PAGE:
It was 12 years ago this week that Apple first released a device called the iPod, and music listening was changed forever. But after a dozen years and 24 different versions of the iconic personal music device, the iPod's days may be numbered. The High Tech Texan Michael Garfield is among those predicting the demise of the iPod because of advancements in other devices like smart phones and tablets. "Smart phones are hard drives themselves, they have so much expandable memory, and we have our songs on there and that's really one of the only things that iPods do," he tells KTRH. For that reason, Garfield sees the era of stand-alone music players coming to an end. "Music is now ubiquitous," he says. "We can just listen to it online, we can stream it, it's on our phones, radios, what have you...and so I think the iPod has seen its better days."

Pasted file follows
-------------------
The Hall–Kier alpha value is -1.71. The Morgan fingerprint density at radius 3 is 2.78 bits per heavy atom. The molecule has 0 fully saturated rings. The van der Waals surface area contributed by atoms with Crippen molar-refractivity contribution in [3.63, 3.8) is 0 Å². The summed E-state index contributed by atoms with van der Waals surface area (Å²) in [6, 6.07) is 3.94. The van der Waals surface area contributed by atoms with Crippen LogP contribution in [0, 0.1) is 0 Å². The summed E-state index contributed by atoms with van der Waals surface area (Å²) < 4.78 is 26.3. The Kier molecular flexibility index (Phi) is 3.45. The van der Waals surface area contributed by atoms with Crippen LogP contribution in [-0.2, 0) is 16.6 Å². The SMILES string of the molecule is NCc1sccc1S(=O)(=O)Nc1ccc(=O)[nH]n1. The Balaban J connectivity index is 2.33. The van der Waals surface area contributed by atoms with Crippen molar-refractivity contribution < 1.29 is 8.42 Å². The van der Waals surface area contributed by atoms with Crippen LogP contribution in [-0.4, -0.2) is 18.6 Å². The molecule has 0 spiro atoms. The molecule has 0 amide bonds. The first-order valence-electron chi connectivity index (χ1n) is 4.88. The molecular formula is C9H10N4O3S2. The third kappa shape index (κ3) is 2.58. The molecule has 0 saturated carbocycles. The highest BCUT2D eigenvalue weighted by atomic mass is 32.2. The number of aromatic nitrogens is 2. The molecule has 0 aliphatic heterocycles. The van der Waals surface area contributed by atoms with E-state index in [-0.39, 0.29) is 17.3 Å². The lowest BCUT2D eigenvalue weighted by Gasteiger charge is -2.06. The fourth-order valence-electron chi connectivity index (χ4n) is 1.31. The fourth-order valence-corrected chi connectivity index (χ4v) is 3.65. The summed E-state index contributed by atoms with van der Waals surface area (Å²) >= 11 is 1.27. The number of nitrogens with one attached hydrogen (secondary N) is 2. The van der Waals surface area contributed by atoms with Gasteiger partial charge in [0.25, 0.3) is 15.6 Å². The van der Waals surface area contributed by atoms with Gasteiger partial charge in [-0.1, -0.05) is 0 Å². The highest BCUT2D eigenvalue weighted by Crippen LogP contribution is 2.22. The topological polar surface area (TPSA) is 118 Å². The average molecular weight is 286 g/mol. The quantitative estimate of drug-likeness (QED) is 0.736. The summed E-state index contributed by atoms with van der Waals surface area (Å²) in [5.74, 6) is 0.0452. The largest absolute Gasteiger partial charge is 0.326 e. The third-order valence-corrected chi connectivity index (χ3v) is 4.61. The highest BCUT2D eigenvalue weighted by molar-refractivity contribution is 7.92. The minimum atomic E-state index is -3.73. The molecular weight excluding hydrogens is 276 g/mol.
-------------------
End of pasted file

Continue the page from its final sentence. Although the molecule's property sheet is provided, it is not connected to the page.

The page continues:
For its part, Apple has not made any comment or statement about the future of the iPod, but there is evidence the company has moved on. There has not been a new iPod released in more than a year, and there was no mention of it this week when the company unveiled several new devices and a new OS. "It's not a big part of their revenue stream," says Garfield. "You look at the iPads and iPhones and Apple is obviously really concerned about their public stock and persona, and they want to go where the money is, and I don't think that's with the iPod." According to a recent report on the Huffington Post, as of last June iPod sales were down 32% year-over-year.
Despite its revolutionary status in the technology world, it appears the iPod will eventually go the way of the Walkman and the Boom Box before it. According to Garfield, it's all about how music consumption changes over time. "Take a look at how we get music, it's on the Cloud right now, there are things like iHeartRadio where you can download music," he says. For now, iPods remain on sale but that could change in the next couple of years. "We may have seen one of the last versions of the iPod," says Garfield. "But it had a great run."
Listen to the High Tech Texan Michael Garfield weekdays 12-2 on KPRC AM 950